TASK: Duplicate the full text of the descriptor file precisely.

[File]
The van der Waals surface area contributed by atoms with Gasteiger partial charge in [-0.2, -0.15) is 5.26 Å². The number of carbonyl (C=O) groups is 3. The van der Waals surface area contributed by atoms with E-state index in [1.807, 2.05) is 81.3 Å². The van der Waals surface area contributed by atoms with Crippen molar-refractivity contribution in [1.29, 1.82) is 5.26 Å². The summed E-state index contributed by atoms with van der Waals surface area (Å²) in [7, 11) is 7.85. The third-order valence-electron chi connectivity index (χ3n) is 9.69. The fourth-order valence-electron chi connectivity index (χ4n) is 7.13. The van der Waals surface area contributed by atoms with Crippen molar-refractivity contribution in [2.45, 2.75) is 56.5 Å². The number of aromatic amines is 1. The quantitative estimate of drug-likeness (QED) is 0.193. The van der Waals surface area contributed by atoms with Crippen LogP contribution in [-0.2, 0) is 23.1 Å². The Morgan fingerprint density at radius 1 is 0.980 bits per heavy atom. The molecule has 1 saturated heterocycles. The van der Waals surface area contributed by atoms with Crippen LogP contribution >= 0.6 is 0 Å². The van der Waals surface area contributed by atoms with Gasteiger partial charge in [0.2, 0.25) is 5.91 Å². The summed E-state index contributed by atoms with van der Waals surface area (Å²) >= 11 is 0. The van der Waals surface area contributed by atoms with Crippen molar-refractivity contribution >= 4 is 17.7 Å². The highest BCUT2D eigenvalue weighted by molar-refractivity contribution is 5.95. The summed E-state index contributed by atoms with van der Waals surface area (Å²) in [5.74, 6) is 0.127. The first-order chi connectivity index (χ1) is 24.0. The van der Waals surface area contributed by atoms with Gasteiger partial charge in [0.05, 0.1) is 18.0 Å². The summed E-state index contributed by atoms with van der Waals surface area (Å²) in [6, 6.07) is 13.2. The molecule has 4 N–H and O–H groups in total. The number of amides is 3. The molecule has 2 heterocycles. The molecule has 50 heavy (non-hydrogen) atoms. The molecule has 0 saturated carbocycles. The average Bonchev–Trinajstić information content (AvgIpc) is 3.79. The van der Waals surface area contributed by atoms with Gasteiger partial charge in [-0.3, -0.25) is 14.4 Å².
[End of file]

The van der Waals surface area contributed by atoms with Gasteiger partial charge in [-0.2, -0.15) is 5.26 Å². The number of carbonyl (C=O) groups is 3. The van der Waals surface area contributed by atoms with E-state index in [1.807, 2.05) is 81.3 Å². The van der Waals surface area contributed by atoms with Crippen molar-refractivity contribution in [1.29, 1.82) is 5.26 Å². The summed E-state index contributed by atoms with van der Waals surface area (Å²) in [7, 11) is 7.85. The third-order valence-electron chi connectivity index (χ3n) is 9.69. The fourth-order valence-electron chi connectivity index (χ4n) is 7.13. The van der Waals surface area contributed by atoms with Crippen molar-refractivity contribution in [2.45, 2.75) is 56.5 Å². The number of aromatic amines is 1. The quantitative estimate of drug-likeness (QED) is 0.193. The van der Waals surface area contributed by atoms with Crippen LogP contribution in [-0.2, 0) is 23.1 Å². The Morgan fingerprint density at radius 1 is 0.980 bits per heavy atom. The molecule has 1 saturated heterocycles. The van der Waals surface area contributed by atoms with Crippen LogP contribution >= 0.6 is 0 Å². The van der Waals surface area contributed by atoms with Gasteiger partial charge in [0.2, 0.25) is 5.91 Å². The summed E-state index contributed by atoms with van der Waals surface area (Å²) >= 11 is 0. The van der Waals surface area contributed by atoms with Crippen molar-refractivity contribution >= 4 is 17.7 Å². The highest BCUT2D eigenvalue weighted by molar-refractivity contribution is 5.95. The summed E-state index contributed by atoms with van der Waals surface area (Å²) in [5.74, 6) is 0.127. The first-order chi connectivity index (χ1) is 24.0. The van der Waals surface area contributed by atoms with Gasteiger partial charge in [0.05, 0.1) is 18.0 Å². The summed E-state index contributed by atoms with van der Waals surface area (Å²) in [6, 6.07) is 13.2. The molecule has 4 N–H and O–H groups in total. The number of amides is 3. The molecule has 2 heterocycles. The molecule has 50 heavy (non-hydrogen) atoms. The molecule has 0 saturated carbocycles. The average Bonchev–Trinajstić information content (AvgIpc) is 3.79. The van der Waals surface area contributed by atoms with Gasteiger partial charge in [-0.3, -0.25) is 14.4 Å².